Energy & Commoditiess

Showing posts with label Energy & Climate Change.   Show all posts

Simple Rules for Climate Policy and Integrated Assessment

From a new working paper by Frederick van der Ploeg and Armon Rezai:

“A simple integrated assessment framework that gives rules for the optimal carbon price, transition to the carbon-free era and stranded carbon assets is presented, which highlights the
ethical, economic, geophysical and political drivers of optimal climate policy. For the ethics we discuss the role of intergenerational inequality aversion and the discount rate, where we show the importance of lower discount rates for appraisal of longer run benefit and of policy makers using lower discount rates than private agents. The economics depends on the costs and rates of technical progress in production of fossil fuel, its substitute renewable energies and sequestration. The geophysics depends on the permanent and transient components of
atmospheric carbon and the relatively fast temperature response, and we allow for positive feedbacks. The politics stems from international free-rider problems in absence of a global
climate deal. We show how results change if different assumptions are made about each of the drivers of climate policy. Our main objective is to offer an easy back-on-the-envelope analysis, which can be used for teaching and communication with policy makers.”

 

 

From a new working paper by Frederick van der Ploeg and Armon Rezai:

“A simple integrated assessment framework that gives rules for the optimal carbon price, transition to the carbon-free era and stranded carbon assets is presented, which highlights the
ethical, economic, geophysical and political drivers of optimal climate policy. For the ethics we discuss the role of intergenerational inequality aversion and the discount rate, where we show the importance of lower discount rates for appraisal of longer run benefit and of policy makers using lower discount rates than private agents.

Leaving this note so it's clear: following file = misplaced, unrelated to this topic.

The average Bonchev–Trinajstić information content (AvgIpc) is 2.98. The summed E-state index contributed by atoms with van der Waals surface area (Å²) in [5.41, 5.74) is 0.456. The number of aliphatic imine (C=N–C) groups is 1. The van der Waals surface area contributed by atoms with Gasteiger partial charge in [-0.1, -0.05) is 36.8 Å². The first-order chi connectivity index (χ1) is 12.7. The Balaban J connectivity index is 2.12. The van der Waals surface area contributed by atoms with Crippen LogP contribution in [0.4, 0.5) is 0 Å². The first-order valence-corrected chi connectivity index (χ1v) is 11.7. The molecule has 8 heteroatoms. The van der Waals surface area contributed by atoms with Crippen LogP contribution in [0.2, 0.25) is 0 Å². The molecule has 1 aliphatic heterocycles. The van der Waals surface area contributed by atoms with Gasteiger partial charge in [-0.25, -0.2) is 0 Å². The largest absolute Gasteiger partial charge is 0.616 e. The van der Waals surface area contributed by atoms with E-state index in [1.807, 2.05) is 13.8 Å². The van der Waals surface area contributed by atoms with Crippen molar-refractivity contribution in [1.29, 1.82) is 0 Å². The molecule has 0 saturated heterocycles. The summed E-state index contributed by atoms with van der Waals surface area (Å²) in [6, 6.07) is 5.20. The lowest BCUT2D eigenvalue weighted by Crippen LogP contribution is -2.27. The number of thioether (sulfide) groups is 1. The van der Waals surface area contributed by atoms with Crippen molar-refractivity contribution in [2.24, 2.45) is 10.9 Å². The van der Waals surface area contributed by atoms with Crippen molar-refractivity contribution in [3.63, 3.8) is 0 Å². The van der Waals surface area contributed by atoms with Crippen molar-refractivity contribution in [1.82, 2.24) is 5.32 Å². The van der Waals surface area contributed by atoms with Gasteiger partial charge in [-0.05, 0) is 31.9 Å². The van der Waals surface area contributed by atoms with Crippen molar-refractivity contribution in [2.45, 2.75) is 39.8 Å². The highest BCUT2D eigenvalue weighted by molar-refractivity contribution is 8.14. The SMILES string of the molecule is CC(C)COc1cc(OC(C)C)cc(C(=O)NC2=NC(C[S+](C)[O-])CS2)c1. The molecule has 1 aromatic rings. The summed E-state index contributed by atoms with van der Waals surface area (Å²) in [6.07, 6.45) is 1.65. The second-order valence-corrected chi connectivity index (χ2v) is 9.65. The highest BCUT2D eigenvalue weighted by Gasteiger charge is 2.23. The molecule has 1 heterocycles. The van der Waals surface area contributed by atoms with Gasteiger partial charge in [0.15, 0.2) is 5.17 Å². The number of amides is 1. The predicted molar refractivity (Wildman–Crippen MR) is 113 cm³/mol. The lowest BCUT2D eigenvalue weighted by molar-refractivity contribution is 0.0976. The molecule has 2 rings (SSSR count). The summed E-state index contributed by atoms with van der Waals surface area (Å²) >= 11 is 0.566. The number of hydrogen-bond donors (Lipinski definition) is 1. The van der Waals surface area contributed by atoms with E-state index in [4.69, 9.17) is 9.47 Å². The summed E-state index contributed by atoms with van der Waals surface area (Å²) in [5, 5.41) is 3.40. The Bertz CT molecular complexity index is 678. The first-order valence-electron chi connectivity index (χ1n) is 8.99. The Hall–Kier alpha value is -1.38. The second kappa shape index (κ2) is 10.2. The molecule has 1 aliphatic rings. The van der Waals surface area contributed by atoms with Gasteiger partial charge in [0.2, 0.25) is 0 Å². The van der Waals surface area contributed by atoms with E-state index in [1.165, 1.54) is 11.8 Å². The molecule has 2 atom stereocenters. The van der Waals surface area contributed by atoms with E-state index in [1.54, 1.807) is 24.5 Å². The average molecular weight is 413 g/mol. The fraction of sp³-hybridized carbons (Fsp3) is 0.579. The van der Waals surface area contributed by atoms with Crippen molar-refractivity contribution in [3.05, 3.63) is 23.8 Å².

Read the full article…

Posted by at 2:01 PM

Labels: Energy & Climate Change

An Economist’s Guide to Climate Change Science

From the latest issue of the Journal of Economic Perspectives by Solomon Hsiang and Robert E. Kopp:

“Humans have engaged in large-scale transformation of natural systems for millennia. Stone Age hunting technologies led to extinctions of large mammals; agricultural revolutions transformed forests into farmlands; pursuit of minerals has carved the earth’s surface; dams and reservoirs now manipulate the flow of almost all rivers; and synthetic fertilizers now flood the nitrogen cycle. But among these transformations, the restructuring of the global carbon cycle and the accompanying alteration of the climate stands apart in its sheer scale, complexity, and economic significance. Essentially all humans that have ever lived contributed, in their own small ways, to reshaping this planetary-scale system. Thousands of years of forest clearance may have added hundreds of billions of tons of carbon to the atmosphere. In the industrial era, every home lit by a coal or natural gas-fired power plant and every petroleum-powered train, plane, and motor vehicle has contributed to the net accumulation of carbon dioxide in the atmosphere. The average human contributes about 5 tonnes of carbon dioxide (CO2) every year (Le Quéré et al. 2018), about a quarter of which will remain in the atmosphere for well over a millennium (Archer et al. 2009).